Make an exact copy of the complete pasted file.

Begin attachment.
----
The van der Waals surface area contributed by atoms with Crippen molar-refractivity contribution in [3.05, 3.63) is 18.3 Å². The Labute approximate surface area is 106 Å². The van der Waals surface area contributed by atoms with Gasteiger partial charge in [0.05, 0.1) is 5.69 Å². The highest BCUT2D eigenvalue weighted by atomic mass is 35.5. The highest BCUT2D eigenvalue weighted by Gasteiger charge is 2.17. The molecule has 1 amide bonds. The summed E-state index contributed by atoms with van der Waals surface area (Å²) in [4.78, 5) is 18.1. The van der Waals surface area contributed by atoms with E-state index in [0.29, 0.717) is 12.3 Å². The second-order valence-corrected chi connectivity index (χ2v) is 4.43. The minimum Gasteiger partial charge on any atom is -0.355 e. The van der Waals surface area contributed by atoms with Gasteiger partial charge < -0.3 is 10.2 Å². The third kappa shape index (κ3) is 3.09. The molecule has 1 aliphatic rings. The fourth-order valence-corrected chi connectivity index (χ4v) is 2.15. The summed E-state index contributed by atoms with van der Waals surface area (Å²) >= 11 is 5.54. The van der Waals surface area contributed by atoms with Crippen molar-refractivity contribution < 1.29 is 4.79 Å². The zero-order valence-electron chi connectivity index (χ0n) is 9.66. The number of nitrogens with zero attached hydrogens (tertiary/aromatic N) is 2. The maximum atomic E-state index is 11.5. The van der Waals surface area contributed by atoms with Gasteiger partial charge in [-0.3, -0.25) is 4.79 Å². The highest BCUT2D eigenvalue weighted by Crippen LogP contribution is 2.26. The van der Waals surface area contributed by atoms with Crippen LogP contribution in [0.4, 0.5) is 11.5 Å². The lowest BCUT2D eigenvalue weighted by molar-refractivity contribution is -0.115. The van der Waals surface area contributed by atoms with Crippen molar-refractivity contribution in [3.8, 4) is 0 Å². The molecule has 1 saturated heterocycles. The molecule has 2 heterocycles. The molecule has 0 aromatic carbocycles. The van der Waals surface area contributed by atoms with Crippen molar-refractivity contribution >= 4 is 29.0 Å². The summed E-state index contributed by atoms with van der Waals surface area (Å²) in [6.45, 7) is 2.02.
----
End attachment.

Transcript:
The van der Waals surface area contributed by atoms with Crippen molar-refractivity contribution in [3.05, 3.63) is 18.3 Å². The Labute approximate surface area is 106 Å². The van der Waals surface area contributed by atoms with Gasteiger partial charge in [0.05, 0.1) is 5.69 Å². The highest BCUT2D eigenvalue weighted by atomic mass is 35.5. The highest BCUT2D eigenvalue weighted by Gasteiger charge is 2.17. The molecule has 1 amide bonds. The summed E-state index contributed by atoms with van der Waals surface area (Å²) in [4.78, 5) is 18.1. The van der Waals surface area contributed by atoms with E-state index in [0.29, 0.717) is 12.3 Å². The second-order valence-corrected chi connectivity index (χ2v) is 4.43. The minimum Gasteiger partial charge on any atom is -0.355 e. The van der Waals surface area contributed by atoms with Gasteiger partial charge < -0.3 is 10.2 Å². The third kappa shape index (κ3) is 3.09. The molecule has 1 aliphatic rings. The fourth-order valence-corrected chi connectivity index (χ4v) is 2.15. The summed E-state index contributed by atoms with van der Waals surface area (Å²) >= 11 is 5.54. The van der Waals surface area contributed by atoms with Crippen molar-refractivity contribution < 1.29 is 4.79 Å². The zero-order valence-electron chi connectivity index (χ0n) is 9.66. The number of nitrogens with zero attached hydrogens (tertiary/aromatic N) is 2. The maximum atomic E-state index is 11.5. The van der Waals surface area contributed by atoms with Gasteiger partial charge in [-0.3, -0.25) is 4.79 Å². The highest BCUT2D eigenvalue weighted by Crippen LogP contribution is 2.26. The van der Waals surface area contributed by atoms with Crippen LogP contribution in [0.4, 0.5) is 11.5 Å². The lowest BCUT2D eigenvalue weighted by molar-refractivity contribution is -0.115. The van der Waals surface area contributed by atoms with Crippen molar-refractivity contribution in [3.8, 4) is 0 Å². The molecule has 1 saturated heterocycles. The molecule has 2 heterocycles. The molecule has 0 aromatic carbocycles. The van der Waals surface area contributed by atoms with Crippen molar-refractivity contribution >= 4 is 29.0 Å². The summed E-state index contributed by atoms with van der Waals surface area (Å²) in [6.45, 7) is 2.02.